Sage Francis is a rapper. He happens to be one of my favourite rappers. He’s also widely considered to be one of the greatest lyricists of our generation. Sage’s gift for wordplay and creating vivid narratives has led to him be nicknamed the ‘forefather of indie-hop’. In the early 2000s, Sage Francis won respect and recognition by winning a series of highly coveted titles on the emcee battle circuit. He would go on to launch his own record label, Strange Famous Records, which now has a packed roster of incredible artists. Sage Francis’ first studio album, Personal Journals, was a daring release that saw him reaching for his poetic chops, rather than his usual rap style. This is not unusual for Sage, who is also known for his spoken word performance – which most recently went down a storm at Edinburgh festival, alongside long-time ‘beard brother’ (and friend of The Reading Lists), B.Dolan. Sage Francis released his 6th studio album, Copper Gone in 2014, which ranked in the iTunes top 5 for hip-hop in the US as well as in the UK. I have been listening to Sage’s music now for over a decade, and I have also discovered many more artists by exploring his awesome label. So to talk books with the great man was a true honour. I’m incredibly excited to be able to present to you, my interview with Sage Francis…
When someone asks you ‘what do you do for a living?’ – How do you respond?
There are very few scenarios when someone asks me what I do for a living. In fact, it’s pretty much only something I get asked by border agents and my bank. My answer always varies. Sometimes I’m a writer, sometimes I own a music site, sometimes I run a record label, sometimes I’m a musician, and sometimes, when I’m feeling conversational or confrontational, I’m a rapper.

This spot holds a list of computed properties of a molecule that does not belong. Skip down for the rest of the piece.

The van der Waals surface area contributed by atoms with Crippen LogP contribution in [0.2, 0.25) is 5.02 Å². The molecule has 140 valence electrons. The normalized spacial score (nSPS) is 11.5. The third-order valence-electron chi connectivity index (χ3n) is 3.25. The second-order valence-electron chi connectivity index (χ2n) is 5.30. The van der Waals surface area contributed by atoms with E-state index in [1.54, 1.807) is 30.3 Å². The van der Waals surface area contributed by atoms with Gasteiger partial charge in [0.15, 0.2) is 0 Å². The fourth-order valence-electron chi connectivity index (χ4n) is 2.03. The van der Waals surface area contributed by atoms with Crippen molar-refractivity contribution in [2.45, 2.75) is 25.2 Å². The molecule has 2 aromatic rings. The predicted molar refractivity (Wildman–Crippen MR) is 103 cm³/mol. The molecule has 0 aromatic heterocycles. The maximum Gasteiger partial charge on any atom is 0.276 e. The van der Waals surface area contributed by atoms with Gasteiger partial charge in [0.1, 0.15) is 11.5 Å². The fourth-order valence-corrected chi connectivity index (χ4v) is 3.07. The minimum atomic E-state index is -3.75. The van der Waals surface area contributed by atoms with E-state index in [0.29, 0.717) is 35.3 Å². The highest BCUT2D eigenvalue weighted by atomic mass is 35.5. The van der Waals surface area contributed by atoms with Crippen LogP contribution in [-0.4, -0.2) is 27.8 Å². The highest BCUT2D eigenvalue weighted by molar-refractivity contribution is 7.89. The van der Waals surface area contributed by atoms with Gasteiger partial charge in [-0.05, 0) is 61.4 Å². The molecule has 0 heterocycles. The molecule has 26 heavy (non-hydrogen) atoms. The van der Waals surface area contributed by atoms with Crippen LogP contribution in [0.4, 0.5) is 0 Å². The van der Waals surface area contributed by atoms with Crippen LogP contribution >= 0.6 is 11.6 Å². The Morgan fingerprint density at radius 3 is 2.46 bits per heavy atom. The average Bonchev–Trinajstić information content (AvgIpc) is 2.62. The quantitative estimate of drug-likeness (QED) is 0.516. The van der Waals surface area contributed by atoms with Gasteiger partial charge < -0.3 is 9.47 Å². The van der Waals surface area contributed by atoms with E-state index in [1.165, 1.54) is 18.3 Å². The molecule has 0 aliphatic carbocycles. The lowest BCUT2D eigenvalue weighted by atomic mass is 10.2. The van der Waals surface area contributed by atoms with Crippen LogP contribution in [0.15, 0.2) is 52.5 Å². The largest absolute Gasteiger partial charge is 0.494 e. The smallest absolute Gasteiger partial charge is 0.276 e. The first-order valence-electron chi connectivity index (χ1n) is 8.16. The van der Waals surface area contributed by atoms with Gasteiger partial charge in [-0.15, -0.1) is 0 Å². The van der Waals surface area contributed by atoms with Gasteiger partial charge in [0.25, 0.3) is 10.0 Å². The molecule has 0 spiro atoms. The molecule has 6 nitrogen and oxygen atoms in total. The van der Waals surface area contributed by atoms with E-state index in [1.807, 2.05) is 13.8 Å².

I typically only read when I’m traveling, but I’m home working on new songs now so I’m not reading anything at the moment. I finished two books on my last trip, which is very rare considering how slow of a reader I am. Shit, I think I even threw one book away in the middle of reading it. I’ve only done that twice in my life. Not proud. Not ashamed though.
When you think about your childhood, what book comes to mind?
Off the top of my head; Roll of Thunder, Hear My Cry by Mildred D. Taylor, Tales of a Fourth Grade Nothing and Superfudge by Judy Blume, The White Mountains by John Christopher, A Wrinkle in Time by Madeleine L’Engle, and Communion by Whitley Strieber. Almost all of those books were school assignments. The last one was one I picked for myself in 6th grade because I was fascinated by things like aliens, the supernatural, Weekly World News, and all things magic.
What did you want to be when you were growing up?
A rapper, ninja, journalist, doctor, and/or lawyer.
What do you think your school aged self would think of the present day you?
I think he would be ridiculously confused by what I do, why I do it, and how I do it, but overall he’d probably think it’s cool that people know my music. Honestly though, if anyone told the kid version of me what my life is like right now, he wouldn’t believe it. There’s no way.
Does your reading have routine? Is there a particular time or place that you like to read?
I typically read on planes, buses, and trains when I’m traveling. I read a lot when I’m traveling abroad since I don’t have easy access to wifi. When I’m home, I read when in bed sometimes, but the main place I read is in diners or restaurants if I really want to treat myself.
Which book has had the biggest impact on your career so far?